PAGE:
John Bolton’s threats to scuttle tiny U.N. peacekeeping mission stirs fears over regional stability
LAAYOUNE, Western Sahara—The world’s longest minefield stretches hundreds of miles through the Sahara, cutting a path through one of Africa’s quietest conflicts.
For nearly three decades, a few hundred United Nations soldiers have ensured that this 1,700-mile cease-fire line, which separates Moroccan soldiers from an outgunned group of Western Sahara militants striving for independence, has remained quiet.
To the U.N., this tiny peacekeeping mission is a success. But to the White House, it’s a failure, one that President Trump’s national security adviser, John Bolton, has zeroed in on as Exhibit A of the shortfalls of the U.N. and the international order it represents.
Fighters for the Polisario Front in 1977. The U.N. brokered a cease-fire between the Sahrawi nationalists and Morocco in 1991. Photo: Keystone Press Agency/ZUMA PRESS
Mr. Bolton is putting the weight of the White House behind a contentious plan to resolve the Western Sahara conflict by turning the screws on the U.N. and trying to force the rival parties to cut a deal.
“This administration has been clear about its desire to effectively manage finite resources at home and abroad,” said one senior Trump administration official. “Neither we nor our international partners should be mired in…frozen conflicts.”
The U.N. spends more than $6.6 billion every year on peacekeeping operations. The mission in Western Sahara costs about $50 million a year, and the 250 U.N. soldiers deployed there are stretched thin.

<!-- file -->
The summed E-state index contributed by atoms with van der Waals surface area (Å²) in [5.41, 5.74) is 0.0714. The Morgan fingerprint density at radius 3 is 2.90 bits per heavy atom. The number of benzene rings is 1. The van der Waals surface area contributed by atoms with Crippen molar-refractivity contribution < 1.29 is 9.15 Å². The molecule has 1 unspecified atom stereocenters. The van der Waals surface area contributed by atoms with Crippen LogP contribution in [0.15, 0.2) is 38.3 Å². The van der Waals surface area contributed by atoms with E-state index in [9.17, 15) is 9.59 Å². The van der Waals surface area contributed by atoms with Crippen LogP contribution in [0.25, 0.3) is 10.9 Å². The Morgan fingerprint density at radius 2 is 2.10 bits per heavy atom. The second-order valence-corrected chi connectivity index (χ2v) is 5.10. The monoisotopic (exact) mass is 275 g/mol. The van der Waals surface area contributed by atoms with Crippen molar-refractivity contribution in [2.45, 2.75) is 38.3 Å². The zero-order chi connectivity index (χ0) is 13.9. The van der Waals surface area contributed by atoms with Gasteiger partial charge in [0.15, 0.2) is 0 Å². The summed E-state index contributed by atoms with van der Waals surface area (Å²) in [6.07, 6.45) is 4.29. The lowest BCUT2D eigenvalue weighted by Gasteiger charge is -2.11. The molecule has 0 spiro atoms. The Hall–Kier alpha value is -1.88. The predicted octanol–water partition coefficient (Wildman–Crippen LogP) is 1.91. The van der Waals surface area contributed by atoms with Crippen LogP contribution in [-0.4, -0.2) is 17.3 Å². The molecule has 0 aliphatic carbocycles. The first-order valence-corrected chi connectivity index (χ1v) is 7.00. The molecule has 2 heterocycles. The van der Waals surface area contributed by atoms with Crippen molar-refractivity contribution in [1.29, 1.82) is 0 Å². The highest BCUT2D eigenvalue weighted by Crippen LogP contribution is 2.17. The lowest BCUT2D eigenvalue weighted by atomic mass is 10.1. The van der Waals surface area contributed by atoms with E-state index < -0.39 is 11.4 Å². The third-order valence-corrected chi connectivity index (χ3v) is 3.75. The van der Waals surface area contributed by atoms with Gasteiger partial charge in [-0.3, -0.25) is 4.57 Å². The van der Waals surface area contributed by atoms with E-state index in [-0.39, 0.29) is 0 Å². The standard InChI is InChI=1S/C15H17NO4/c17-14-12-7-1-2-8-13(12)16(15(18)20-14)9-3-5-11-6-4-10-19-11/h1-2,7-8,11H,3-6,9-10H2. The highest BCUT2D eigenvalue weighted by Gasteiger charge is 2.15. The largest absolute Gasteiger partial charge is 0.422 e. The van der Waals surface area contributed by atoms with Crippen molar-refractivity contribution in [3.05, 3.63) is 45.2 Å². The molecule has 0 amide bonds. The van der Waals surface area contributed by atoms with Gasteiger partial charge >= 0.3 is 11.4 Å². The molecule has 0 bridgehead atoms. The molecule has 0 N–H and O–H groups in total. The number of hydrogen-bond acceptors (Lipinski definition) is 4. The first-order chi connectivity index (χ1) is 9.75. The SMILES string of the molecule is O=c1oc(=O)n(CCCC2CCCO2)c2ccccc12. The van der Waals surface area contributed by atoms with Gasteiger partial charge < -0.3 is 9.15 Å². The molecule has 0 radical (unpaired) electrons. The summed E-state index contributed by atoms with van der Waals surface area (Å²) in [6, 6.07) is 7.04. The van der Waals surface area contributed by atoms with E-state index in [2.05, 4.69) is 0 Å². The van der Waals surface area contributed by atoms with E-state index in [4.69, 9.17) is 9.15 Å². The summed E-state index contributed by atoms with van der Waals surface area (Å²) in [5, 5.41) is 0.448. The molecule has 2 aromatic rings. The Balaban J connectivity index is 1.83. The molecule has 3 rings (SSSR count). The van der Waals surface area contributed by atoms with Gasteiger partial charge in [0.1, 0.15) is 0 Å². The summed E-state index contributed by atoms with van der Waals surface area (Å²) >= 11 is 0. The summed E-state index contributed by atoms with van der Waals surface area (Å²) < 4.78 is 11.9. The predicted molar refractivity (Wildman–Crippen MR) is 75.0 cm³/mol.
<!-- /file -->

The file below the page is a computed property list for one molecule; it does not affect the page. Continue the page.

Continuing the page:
White House efforts to resolve this small African problem come with risks. Failure could stoke discontent in one of the few remaining pockets of stability in North Africa, creating new opportunities for Islamic State or al Qaeda to expand.
Western Sahara, an area the size of Colorado with about a half-million residents, isn’t known for much besides an annual multiday marathon. But it’s home to the oldest of the U.N.’s seven active peacekeeping operations in Africa.
This article prompted two letters to the WSJ from Prof. Joseph Huddleston, Assistant Professor in the School of Diplomacy and International Relations at Seton Hall University, and from Kamal Fadel, Polisario representative to Australia and New Zealand. Read them here
A Sahrawi man waving the flag of the rebel Polisario Front at Moroccan soldiers guarding a wall that separates Western Sahara from Morocco in February 2017. AMAL BELALLOUFI/Agence France-Presse/Getty Images